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The CARES Act: Health and benefit implications for plan sponsors

Benefits Administration and Outsourcing|Health and Benefits|Talent|Total Rewards
COVID 19 Coronavirus

By Ann Marie Breheny , Anu Gogna and Ben Lupin | April 8, 2020

The CARES Act brings changes to employee benefits and employer-sponsored group health plans in response to the COVID-19 pandemic.

On March 27, President Trump signed into law the Coronavirus Aid, Relief, and Economic Security (CARES) Act, which provides changes for employer-sponsored group health plans and other benefit programs in response to the COVID-19 pandemic. Provisions include an expanded temporary safe harbor allowing high-deductible health plans (HDHPs) to provide first-dollar coverage for telehealth services for all conditions, not just COVID-19; expanded coverage of COVID-19 testing and clarification on the cost to plans for testing at non-network providers; expedited coverage of COVID-19 preventive services and vaccines; changes to the items reimbursable by health savings accounts (HSAs), health reimbursement arrangements (HRAs) and health flexible spending accounts (FSAs); and changes to the previously passed COVID-19 testing mandate and emergency paid leave provisions.

Group health plan provisions

  • Telehealth and HDHPs. The CARES Act provides a safe harbor to allow HSA-qualifying HDHPs to provide telehealth or other remote health care services for all conditions (not just COVID-19) with no deductible or with a deductible that is lower than the applicable HDHP deductible.1 Such services can be offered without risking HSA eligibility. Providing telehealth without cost-sharing in non-HDHPs has never been an issue and may continue.

    The safe harbor remains in effect until the end of the 2021 plan year (i.e., for a calendar-year plan, it applies for the 2020 and 2021 plan years). This change will require plan document/summary plan description (SPD) amendments and carrier contract updates.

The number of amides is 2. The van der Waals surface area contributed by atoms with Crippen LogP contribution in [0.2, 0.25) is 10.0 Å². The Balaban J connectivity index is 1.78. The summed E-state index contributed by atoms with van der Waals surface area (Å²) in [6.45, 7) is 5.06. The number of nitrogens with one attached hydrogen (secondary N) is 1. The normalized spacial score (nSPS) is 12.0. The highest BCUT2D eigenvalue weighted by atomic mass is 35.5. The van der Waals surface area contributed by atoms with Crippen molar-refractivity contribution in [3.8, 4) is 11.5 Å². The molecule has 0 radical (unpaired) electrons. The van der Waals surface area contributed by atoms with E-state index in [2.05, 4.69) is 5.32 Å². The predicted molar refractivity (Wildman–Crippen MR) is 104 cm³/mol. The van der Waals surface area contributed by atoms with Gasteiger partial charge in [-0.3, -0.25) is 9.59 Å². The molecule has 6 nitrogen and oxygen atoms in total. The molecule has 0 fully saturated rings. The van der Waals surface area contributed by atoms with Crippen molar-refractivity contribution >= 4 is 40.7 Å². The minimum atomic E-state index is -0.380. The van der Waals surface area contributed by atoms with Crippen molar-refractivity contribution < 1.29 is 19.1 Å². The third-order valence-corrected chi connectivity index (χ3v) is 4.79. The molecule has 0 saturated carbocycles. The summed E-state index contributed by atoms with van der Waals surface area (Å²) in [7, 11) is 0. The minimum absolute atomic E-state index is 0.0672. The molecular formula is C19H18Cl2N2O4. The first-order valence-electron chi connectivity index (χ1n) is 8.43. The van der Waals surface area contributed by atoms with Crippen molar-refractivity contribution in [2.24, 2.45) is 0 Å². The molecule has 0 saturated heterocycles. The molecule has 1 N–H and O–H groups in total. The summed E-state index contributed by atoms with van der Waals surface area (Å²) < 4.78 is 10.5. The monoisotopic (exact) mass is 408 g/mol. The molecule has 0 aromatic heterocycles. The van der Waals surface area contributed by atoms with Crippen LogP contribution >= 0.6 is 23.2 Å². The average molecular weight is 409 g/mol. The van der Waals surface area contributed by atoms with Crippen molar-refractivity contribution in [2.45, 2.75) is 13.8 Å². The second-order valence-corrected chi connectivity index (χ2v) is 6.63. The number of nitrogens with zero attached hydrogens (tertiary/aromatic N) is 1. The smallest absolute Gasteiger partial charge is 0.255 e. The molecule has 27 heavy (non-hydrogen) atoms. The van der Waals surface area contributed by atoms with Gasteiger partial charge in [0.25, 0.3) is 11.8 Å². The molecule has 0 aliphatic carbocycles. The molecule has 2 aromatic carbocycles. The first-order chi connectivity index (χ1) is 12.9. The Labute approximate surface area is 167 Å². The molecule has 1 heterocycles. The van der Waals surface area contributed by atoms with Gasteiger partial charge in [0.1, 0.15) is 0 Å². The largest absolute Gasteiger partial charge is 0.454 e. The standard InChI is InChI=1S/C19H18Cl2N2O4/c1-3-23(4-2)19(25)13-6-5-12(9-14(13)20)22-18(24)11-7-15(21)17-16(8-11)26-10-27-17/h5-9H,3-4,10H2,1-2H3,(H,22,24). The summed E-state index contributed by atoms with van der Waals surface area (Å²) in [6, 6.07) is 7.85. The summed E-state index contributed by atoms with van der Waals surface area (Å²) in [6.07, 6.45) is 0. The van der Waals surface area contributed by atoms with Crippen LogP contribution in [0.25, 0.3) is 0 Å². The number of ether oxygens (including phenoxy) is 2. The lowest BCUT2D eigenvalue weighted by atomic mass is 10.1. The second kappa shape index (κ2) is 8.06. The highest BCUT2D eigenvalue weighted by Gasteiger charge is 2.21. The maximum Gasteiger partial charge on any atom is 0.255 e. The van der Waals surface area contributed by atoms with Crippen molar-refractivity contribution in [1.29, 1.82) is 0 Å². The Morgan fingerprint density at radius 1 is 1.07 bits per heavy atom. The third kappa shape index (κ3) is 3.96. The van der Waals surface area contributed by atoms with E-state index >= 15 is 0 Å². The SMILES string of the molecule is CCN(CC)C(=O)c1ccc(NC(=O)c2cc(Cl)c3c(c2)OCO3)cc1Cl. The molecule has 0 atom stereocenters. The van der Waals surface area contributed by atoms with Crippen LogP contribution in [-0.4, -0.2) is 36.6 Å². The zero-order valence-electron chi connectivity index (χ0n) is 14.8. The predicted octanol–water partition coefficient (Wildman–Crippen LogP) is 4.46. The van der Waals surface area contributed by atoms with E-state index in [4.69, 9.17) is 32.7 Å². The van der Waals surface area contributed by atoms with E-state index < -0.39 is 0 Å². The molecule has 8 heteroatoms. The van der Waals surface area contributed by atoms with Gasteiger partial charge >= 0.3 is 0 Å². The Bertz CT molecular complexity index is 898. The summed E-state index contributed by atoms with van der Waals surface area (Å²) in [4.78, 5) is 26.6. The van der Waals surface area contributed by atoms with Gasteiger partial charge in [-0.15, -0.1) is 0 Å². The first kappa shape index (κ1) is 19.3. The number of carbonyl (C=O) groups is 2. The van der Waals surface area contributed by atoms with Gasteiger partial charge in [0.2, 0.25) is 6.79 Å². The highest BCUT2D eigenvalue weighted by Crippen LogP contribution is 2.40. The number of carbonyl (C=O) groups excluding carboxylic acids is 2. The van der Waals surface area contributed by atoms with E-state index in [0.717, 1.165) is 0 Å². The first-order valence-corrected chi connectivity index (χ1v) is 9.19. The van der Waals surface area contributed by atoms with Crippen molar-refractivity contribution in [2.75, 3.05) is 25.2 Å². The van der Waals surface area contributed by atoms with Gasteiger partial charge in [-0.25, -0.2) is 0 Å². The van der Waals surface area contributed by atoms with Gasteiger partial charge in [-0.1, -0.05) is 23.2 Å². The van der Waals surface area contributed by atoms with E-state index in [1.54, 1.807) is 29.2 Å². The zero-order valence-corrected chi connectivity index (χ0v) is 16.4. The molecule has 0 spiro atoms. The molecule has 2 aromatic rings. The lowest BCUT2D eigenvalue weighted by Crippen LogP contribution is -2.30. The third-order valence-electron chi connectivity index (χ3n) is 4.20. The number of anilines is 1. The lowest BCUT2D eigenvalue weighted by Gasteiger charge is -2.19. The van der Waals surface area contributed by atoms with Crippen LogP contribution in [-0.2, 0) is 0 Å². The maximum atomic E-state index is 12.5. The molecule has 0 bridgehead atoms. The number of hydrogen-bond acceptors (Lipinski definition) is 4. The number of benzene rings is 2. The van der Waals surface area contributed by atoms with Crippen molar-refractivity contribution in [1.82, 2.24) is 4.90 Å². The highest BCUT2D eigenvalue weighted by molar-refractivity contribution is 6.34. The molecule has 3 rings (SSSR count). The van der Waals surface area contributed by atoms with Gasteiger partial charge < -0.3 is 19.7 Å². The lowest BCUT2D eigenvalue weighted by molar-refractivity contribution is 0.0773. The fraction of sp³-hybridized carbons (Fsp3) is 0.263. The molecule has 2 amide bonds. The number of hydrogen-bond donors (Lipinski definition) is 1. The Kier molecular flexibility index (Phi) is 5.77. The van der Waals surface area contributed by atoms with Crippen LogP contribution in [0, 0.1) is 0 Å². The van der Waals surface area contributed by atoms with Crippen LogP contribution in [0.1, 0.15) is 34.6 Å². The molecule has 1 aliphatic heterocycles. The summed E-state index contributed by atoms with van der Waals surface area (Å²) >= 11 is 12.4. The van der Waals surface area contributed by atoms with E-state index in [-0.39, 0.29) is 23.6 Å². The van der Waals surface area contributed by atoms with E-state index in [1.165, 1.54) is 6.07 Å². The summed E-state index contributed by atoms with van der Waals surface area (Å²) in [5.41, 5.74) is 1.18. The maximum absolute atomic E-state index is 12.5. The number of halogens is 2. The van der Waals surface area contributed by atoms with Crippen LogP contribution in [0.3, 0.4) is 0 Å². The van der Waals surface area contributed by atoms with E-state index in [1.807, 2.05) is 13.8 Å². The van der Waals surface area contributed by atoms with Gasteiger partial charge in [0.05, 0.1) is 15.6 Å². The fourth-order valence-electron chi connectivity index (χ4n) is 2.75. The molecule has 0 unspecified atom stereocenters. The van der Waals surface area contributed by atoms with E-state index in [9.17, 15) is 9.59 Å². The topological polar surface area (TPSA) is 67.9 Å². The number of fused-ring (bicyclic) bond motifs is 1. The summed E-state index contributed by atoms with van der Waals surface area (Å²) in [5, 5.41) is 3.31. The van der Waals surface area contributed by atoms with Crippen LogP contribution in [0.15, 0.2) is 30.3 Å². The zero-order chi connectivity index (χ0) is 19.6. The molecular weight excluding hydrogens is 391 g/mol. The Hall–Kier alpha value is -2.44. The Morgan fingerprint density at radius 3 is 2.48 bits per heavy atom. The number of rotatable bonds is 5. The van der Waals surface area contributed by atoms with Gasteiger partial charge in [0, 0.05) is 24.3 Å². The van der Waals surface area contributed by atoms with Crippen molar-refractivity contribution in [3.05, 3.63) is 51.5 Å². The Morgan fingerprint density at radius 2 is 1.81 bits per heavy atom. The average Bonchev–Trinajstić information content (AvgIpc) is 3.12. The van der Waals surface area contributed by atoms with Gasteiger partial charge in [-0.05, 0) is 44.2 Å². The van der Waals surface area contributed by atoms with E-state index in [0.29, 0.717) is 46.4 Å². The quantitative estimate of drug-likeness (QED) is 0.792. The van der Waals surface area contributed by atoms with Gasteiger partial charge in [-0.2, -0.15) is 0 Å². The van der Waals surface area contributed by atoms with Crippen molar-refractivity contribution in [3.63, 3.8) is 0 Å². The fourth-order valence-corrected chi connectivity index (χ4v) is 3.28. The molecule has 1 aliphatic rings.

• Coverage of COVID-19 vaccine and preventive services. Under the CARES Act, group health plans and health insurance issuers must cover, without cost-sharing, “qualifying coronavirus preventive services” — i.e., items, services and immunizations intended to prevent or mitigate COVID-19 that receive an “A” or “B” rating from the United States Preventive Services Task Force or a recommendation from the Advisory Committee on Immunization Practices of the Centers for Disease Control and Prevention (CDC) with respect to the patient involved. This requirement will apply 15 business days after the recommendation is made (normally more than a one-year process).

    Plan amendments are unlikely to be necessary because plan documents and SPDs typically do not include a full list of preventive services. Further guidance on how individual-by-individual CDC recommendations will work in practice will likely be necessary.

  • Expansion of coverage for COVID-19 testing. Under the Families First Coronavirus Response Act (FFCRA),2 which took effect on March 18, all group health plans must cover Food and Drug Administration-approved testing to detect or diagnose COVID-19 and the administration of that testing without cost sharing or barriers. The coverage includes any services or items provided during a medical visit — including an in-person or telehealth visit to a doctor’s office, an urgent care center or an emergency room — that result in and are directly related to the coronavirus testing or screening. The CARES Act broadens the testing to include tests provided by labs on an emergency basis, state-developed tests and any other tests determined appropriate by the Department of Health and Human Services (HHS). For COVID-19-related testing at in-network providers, plans will pay the negotiated rate. For testing provided at non-network providers, plans will be required to pay the “cash price” listed on the provider’s website unless the plan negotiates another rate. The CARES Act does not address whether a participant could be subject to balance billing even after the plan has made payment to a non-network provider.

    Employers will need to communicate the availability of COVID-19 testing to their plan participants. Formal amendments to plan documents/SPDs will need to be made in accordance with ERISA rules (which generally allow the documents to be updated seven months after the end of the year in which the change is made). Note: The testing coverage requirements adopted under FFCRA and amended by the CARES Act apply only while there is a declared public health emergency.